U.S. independent Senator and former Democratic presidential candidate Bernie Sanders has called the recent killings of Palestinians by Israeli forces "tragic."
Vermont Senator Sanders — himself a Jew — said in two Twitter posts on Saturday that Palestinian people had a right to protest without being exposed to violence.
On Friday, March 30, thousands of Palestinians in the Israeli-besieged Gaza Strip started a protest action to mark Land Day, the day in 1976 when Israeli troopers killed six Arab "citizens" of Israel who were protesting the confiscation of land by the Tel Aviv regime.
The protest action is planned to continue for six weeks, during which the participants will be staying in tents to also demand the return to their homeland of Palestinians displaced by Israeli aggression and occupation.
Israel has deployed hundreds of forces to the buffer zone with Gaza, including 100 snipers who have been given authorization to use live ammunition.
At least 17 Palestinians were killed and over 1,400 others were injured by Israeli forces inside Gaza on Friday alone. The Israeli fire was unprovoked, as the regime has militarized Gaza's border, and the Palestinians were protesting peacefully.
"The killing of Palestinian demonstrators by Israeli forces in Gaza is tragic," Senator Sanders wrote on one of his official Twitter accounts. "It is the right of all people to protest for a better future without a violent response."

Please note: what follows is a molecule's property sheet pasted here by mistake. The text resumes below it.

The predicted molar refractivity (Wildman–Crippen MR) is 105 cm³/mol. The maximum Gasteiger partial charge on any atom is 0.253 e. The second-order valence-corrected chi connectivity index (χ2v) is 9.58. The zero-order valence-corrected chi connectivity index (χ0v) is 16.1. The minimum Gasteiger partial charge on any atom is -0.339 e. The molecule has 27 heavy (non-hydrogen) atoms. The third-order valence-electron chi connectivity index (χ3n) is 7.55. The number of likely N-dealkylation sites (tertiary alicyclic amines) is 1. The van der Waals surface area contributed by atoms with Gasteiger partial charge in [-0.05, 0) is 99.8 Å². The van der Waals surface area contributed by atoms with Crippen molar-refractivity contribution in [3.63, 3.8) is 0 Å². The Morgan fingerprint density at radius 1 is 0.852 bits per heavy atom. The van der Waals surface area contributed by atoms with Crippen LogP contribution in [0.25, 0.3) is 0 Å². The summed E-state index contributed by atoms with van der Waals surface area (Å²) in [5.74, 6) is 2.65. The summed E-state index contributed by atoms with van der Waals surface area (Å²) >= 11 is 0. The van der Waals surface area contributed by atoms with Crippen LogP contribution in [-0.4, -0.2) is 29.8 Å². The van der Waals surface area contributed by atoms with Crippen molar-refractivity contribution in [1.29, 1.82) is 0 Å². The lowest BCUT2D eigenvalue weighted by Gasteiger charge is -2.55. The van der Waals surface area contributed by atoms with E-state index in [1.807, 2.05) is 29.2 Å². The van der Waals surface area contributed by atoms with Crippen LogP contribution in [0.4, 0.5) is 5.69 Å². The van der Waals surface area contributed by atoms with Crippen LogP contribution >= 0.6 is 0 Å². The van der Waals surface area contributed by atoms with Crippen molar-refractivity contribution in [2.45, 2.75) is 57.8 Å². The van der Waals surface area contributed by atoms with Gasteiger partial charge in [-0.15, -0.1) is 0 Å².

In a next tweet, he called the situation in the Israeli-blockaded Gaza "a humanitarian disaster."
Sanders said the United States had to play "a more positive role" to end the Israeli siege on Gaza.
But the U.S. has, under President Donald Trump, unilaterally declared Jerusalem al-Quds the "capital" of Israel, a highly controversial move condemned by Palestinians and most world countries alike. The city comprises territory internationally recognized as occupied, and is also home to the al-Aqsa Mosque, one of the most revered Muslim holy sites.
The Palestinian protest action that started on Friday is planned to continue through May 15 — which is called Nakba (Catastrophe) Day by Palestinians. On that day in 1948, more than 750,000 Palestinians were forcibly displaced by Israeli forces.
Many Palestinians in Gaza are descendants of those who were displaced in 1948.
This article has been adapted from its original source.
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